The Sound of Melodramatic Music
Some time after the death of her husband, when he shielded her from a stray bullet, Elizabeth 'Liz' Guinness (Patsy Kensit - Lethal Weapon 2) goes to work for Richard Keaton (Simon MacCorkindale - No Greater Love), a wealthy widower, who requires a nanny for his science devoted son, Andrew (Keegan MacIntosh), who has already seen of three nannies. Richard doesn't have much to do with Andrew and refuses to discuss his late mother, who reportedly committed suicide but there is suspicion that it was murder. Despite Andrew being more interested in learning and being distant Liz refuses to be put off, even if Andrew insists the ghost of his mother roams the large house, and slowly she makes a break through with the precocious child. Things take a turn for the dangerous when Richard's brother, Blain (Lindsay Merrithew), shows up who is determined to go against his brother's wishes and sell the family home.
"At the Midnight Hour" starts with a big moment of drama as we watch Liz's husband killed as he shields her from a bullet, it is of course over the top but you expect nothing less from a Harlequin/ Mills & Boon movie. And to be honest because of what this movie is there is a big slice of this made for TV movie which is predictable as we have Patsy Kensit playing a nanny who goes to work for a stand-offish widower who lives in a mansion and has a precocious son. So of course not only will she end up bonding with the boy but also finds herself falling for the handsome widow who ends up stopping being so stand-offish to everyone. You can pretty much fill in the gaps when it comes to his motive for not wanting to be a part of his son's life and so on.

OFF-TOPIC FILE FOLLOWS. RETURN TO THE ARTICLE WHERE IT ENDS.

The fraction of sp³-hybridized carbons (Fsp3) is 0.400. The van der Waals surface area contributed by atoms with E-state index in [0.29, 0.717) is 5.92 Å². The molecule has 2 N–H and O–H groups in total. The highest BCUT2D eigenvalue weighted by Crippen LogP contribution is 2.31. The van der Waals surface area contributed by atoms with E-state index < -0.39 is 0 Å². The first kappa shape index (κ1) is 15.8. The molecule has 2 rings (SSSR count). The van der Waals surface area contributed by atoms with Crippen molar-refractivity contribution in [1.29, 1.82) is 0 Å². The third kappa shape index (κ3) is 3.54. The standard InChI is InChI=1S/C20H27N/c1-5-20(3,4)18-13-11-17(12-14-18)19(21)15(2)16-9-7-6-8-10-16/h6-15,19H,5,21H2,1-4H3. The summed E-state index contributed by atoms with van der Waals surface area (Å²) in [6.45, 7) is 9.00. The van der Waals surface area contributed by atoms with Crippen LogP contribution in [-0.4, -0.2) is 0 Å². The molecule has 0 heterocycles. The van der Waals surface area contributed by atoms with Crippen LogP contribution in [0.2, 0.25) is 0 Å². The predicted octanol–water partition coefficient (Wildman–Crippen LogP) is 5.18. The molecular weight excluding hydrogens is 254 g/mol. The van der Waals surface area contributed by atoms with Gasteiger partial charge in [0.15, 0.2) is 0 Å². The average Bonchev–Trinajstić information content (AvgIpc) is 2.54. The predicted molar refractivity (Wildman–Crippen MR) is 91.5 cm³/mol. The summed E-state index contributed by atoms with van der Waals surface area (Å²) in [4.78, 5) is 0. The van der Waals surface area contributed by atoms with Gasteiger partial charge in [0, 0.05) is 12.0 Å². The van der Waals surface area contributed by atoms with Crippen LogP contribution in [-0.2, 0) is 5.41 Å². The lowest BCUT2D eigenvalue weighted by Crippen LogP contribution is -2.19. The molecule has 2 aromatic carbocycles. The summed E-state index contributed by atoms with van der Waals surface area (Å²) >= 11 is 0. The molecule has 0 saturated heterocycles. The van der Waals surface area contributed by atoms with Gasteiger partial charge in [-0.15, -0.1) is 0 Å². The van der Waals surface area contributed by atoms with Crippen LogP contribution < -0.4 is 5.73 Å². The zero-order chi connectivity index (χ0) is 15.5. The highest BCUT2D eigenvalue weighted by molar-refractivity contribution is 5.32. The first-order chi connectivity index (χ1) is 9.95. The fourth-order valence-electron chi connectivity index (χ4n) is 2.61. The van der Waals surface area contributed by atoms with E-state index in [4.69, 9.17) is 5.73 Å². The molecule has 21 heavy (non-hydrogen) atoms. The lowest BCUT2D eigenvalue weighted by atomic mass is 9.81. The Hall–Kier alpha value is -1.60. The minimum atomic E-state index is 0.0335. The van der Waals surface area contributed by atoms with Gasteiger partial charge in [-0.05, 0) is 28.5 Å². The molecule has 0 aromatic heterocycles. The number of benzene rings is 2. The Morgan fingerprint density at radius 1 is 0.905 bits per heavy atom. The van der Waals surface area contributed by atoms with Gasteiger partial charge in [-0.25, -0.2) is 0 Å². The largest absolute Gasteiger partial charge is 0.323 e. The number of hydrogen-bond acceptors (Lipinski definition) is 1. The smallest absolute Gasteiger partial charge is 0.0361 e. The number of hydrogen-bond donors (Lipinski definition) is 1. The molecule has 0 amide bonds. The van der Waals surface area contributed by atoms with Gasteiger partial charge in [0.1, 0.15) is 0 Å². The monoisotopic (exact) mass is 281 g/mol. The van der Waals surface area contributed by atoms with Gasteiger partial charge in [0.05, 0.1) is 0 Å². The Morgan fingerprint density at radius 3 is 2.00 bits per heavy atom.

But alongside this extremely predictable side to "At the Midnight Hour" we also have the mystery surrounding the death of Richard's wife with some suspecting he murdered her. As such as this movie plays out we get painted a partial picture of who Richard's wife was as we learn that she wasn't always faithful and was a bit of a money grabber. On top of that we also have the tension between Richard and his brother, Blain, which you can guess has some sort of connection to Richard's late wife. And of course there has to be some danger in there to bring some drama to proceedings when you get to the final 30 minutes or so. The thing is that whilst all this works for the targetted audience it doesn't bring anything close to new to the mix
What this all boils down to is that "At the Midnight Hour" delivers everything you would expect from a movie which comes under the heading of Harlequin/ Mills & Boon. And as such this is one of those movies which you will either love because you love romantic melodramas or find cheesy due to all those romantic melodrama touches such as the orchestral swells when a passionate kiss arrives.